Live Reviews

  George Tucker, Liam Ferns, Coogs and Stonedyke live at Liquid Ship in Glasgow

A man needs a plan. A dastardly plan at that. If that plan involves beer then so much the better. Mind you, coming up with a plan that involves beer is not that difficult. Especially when you are the Bluesbunny. We have our reputation to think of. Blundering through life as we are prone to do whilst waiting for anything resembling inspiration, we once more found ourselves downstairs in the Liquid Ship just in time for another Free Candy Session. Tonight our ears were to be treated to the delights of George Tucker, Liam Ferns, Coog and Stonedyke.

George Tucker is on first. He looks like he has been around and apologises for having a smaller than normal band. It isn't the size but what you do with it that counts and George knows what to do. Abandoning the mandolin due to technical problems, he picks up the acoustic guitar and encourages his two cohorts into that folk goes funky kind of groove. He hands over the lead vocals on the next two songs to the delightful Kate. She has a strong, bluesy voice in the style of Jo Ann Kelly and delivers the goods on "Heaven". The dim ambience of the Liquid Ship makes our George wonder if there is a need for night vision but it does not stop him making with the quality guitar picking. The band veer off into proper Patsy Cline style country for their closing song "Sleep No More" to provide a suitably dramatic ending to their set. Can this be classed as a good start? Oh, yes!

Next up is Liam Ferns. A young, intense man, he starts off at full speed and stays that way for the majority of his set. There is an Oasis meets Elvis Costello feel to the lyrics and the songs therefore show seriousness at odds with the up-tempo, upbeat melodies. Try "Amsterdam" for an example of this. He rushes gems like "The Piano Stops" barely giving the song time to take shape. "High Heels" has some neat, pointed lyrics but it disappears as fast as it had appeared. All is forgiven on the closing number "Unreliable" as he hits the brakes and lets his voice and the song synchronise themselves. He has potential, for sure.

Following on is Coogs. Time for the social commentary and some gut busting humour. Coogs is Michael Coogan who - it would appear - is from that exalted land known as Lanarkshire. This mythical land once had jobs but now has something called enterprise zones. He is a natural performer and the stage could easily be his home. There is a sign of this if you care to look. Two bars into any one of his songs and the audience stop talking and listen. Stardust, that what it is. His singing is right on the money but it is his humour that impresses. "Pullin'" causes much mirth amongst the audience with its fearsomely accurate description of working class mating rituals. The middle classes are too uptight to have a mating ritual, by the way. That is possibly a blessing. Sensing there might be a Lanarkshire boy or two in the audience, he reprises the soon to be legendary "Coatbridge Boys". Name checking all the nightspots in the Las Vegas of the central belt of Scotland, he nails that Saturday night experience. His good spirits, fine voice and black humour win the approval of the audience and of the Bluesbunny.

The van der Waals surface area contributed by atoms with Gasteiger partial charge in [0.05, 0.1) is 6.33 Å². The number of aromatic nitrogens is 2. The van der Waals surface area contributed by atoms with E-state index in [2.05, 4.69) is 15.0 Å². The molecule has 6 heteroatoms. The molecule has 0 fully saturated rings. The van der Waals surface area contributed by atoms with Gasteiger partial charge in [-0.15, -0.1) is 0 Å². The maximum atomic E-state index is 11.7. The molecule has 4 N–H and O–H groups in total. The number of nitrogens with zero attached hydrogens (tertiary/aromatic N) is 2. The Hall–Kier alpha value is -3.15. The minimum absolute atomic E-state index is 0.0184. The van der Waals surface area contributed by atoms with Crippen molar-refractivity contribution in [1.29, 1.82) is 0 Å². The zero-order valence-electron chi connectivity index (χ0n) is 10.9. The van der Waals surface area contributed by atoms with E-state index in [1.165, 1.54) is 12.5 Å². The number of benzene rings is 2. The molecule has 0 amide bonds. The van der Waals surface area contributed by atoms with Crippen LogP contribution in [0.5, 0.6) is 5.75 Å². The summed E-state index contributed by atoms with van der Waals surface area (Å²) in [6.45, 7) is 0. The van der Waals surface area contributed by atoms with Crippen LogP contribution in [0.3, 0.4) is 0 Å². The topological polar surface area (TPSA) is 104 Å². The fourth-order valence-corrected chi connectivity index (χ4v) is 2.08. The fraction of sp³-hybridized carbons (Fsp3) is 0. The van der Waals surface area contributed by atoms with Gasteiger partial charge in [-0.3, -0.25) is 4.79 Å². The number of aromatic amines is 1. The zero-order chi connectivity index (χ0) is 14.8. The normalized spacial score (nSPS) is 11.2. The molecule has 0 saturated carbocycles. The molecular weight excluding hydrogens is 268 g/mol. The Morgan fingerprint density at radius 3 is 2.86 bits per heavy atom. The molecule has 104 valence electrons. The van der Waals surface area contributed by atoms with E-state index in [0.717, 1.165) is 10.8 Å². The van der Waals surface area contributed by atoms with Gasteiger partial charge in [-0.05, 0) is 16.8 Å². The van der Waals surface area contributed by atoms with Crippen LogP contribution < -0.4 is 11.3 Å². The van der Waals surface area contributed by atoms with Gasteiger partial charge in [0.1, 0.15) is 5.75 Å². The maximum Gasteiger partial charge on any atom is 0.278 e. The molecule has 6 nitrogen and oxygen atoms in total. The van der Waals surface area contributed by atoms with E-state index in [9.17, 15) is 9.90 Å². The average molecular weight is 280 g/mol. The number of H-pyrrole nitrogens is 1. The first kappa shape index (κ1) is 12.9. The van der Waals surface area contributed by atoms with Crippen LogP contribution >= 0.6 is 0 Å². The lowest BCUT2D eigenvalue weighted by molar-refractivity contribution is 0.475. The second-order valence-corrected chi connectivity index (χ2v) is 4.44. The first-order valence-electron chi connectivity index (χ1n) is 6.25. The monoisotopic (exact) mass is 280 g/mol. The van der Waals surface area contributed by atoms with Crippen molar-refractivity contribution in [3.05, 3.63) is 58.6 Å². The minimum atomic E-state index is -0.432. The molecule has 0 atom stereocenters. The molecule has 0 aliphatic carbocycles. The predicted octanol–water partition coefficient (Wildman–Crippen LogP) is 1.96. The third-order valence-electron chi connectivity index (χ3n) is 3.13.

Rounding things off are a folk band from Fife called Stonedyke. Normally Bluesbunny avoids folk music. Our standard sartorial elegance is at odds with Aran sweaters and holding one ear whilst bemoaning the after effects of the Highland Clearances. Consumerism is not a new thing apparently. They were having clearances in the 17th and 18th centuries according to the history books. Long before they had retail outlets. This band has a bit of class though. They manage to be sentimental without being twee. They claim to sing songs of death and destruction but actually bring us warmth and humanity instead. The songs are not just thrown together. "Not Alone" impresses with its intelligent lyrics and sensitive arrangement. Kellie Buchanan's voice on "Maybe Someday" would charm anybody. They even manage to squeeze in some humour with a song about the trials and tribulations of having ginger hair. Whilst folk music would normally have Bluesbunny reaching for a gun, this band would make him reach for his credit card. We don't know if they have a CD available but we would buy it if they did. One fine live act and that's a fact.

Topped up with the bonhomie that only beer and quality music can bring, Bluesbunny aims himself at the door. The Free Candy Sessions. Free Candy. Now he knows why that is the name for this fine night of musical entertainment. Bluesbunny is glad that he has a sweet tooth.

Review Date: July 19 2007